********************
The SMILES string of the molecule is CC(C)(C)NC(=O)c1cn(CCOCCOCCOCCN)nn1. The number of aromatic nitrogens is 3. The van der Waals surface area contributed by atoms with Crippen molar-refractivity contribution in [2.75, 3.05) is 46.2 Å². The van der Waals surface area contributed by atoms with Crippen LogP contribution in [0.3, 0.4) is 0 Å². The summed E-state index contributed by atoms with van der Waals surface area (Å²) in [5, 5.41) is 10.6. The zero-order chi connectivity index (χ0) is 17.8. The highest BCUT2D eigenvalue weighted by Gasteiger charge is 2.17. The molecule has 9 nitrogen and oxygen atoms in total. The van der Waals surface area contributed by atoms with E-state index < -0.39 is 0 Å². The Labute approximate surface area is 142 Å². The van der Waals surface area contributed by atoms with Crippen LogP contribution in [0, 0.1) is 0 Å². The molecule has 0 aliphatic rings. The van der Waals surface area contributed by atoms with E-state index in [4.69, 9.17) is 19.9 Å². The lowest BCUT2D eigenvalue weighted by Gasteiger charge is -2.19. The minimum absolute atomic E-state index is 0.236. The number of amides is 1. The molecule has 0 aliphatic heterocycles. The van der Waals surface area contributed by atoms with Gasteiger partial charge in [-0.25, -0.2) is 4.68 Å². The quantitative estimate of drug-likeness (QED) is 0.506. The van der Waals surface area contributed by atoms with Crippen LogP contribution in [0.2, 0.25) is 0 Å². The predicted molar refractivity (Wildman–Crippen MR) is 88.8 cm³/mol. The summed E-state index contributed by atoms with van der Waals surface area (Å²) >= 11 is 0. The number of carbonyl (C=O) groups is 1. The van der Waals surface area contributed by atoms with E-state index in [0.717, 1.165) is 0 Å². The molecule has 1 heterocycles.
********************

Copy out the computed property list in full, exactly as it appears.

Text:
The SMILES string of the molecule is CC(C)(C)NC(=O)c1cn(CCOCCOCCOCCN)nn1. The number of aromatic nitrogens is 3. The van der Waals surface area contributed by atoms with Crippen molar-refractivity contribution in [2.75, 3.05) is 46.2 Å². The van der Waals surface area contributed by atoms with Crippen LogP contribution in [0.3, 0.4) is 0 Å². The summed E-state index contributed by atoms with van der Waals surface area (Å²) in [5, 5.41) is 10.6. The zero-order chi connectivity index (χ0) is 17.8. The highest BCUT2D eigenvalue weighted by Gasteiger charge is 2.17. The molecule has 9 nitrogen and oxygen atoms in total. The van der Waals surface area contributed by atoms with E-state index < -0.39 is 0 Å². The Labute approximate surface area is 142 Å². The van der Waals surface area contributed by atoms with Crippen LogP contribution in [0, 0.1) is 0 Å². The molecule has 0 aliphatic rings. The van der Waals surface area contributed by atoms with E-state index in [4.69, 9.17) is 19.9 Å². The lowest BCUT2D eigenvalue weighted by Gasteiger charge is -2.19. The minimum absolute atomic E-state index is 0.236. The number of amides is 1. The molecule has 0 aliphatic heterocycles. The van der Waals surface area contributed by atoms with Gasteiger partial charge in [-0.25, -0.2) is 4.68 Å². The quantitative estimate of drug-likeness (QED) is 0.506. The van der Waals surface area contributed by atoms with Crippen LogP contribution in [0.2, 0.25) is 0 Å². The predicted molar refractivity (Wildman–Crippen MR) is 88.8 cm³/mol. The summed E-state index contributed by atoms with van der Waals surface area (Å²) >= 11 is 0. The number of carbonyl (C=O) groups is 1. The van der Waals surface area contributed by atoms with E-state index in [0.717, 1.165) is 0 Å². The molecule has 1 heterocycles.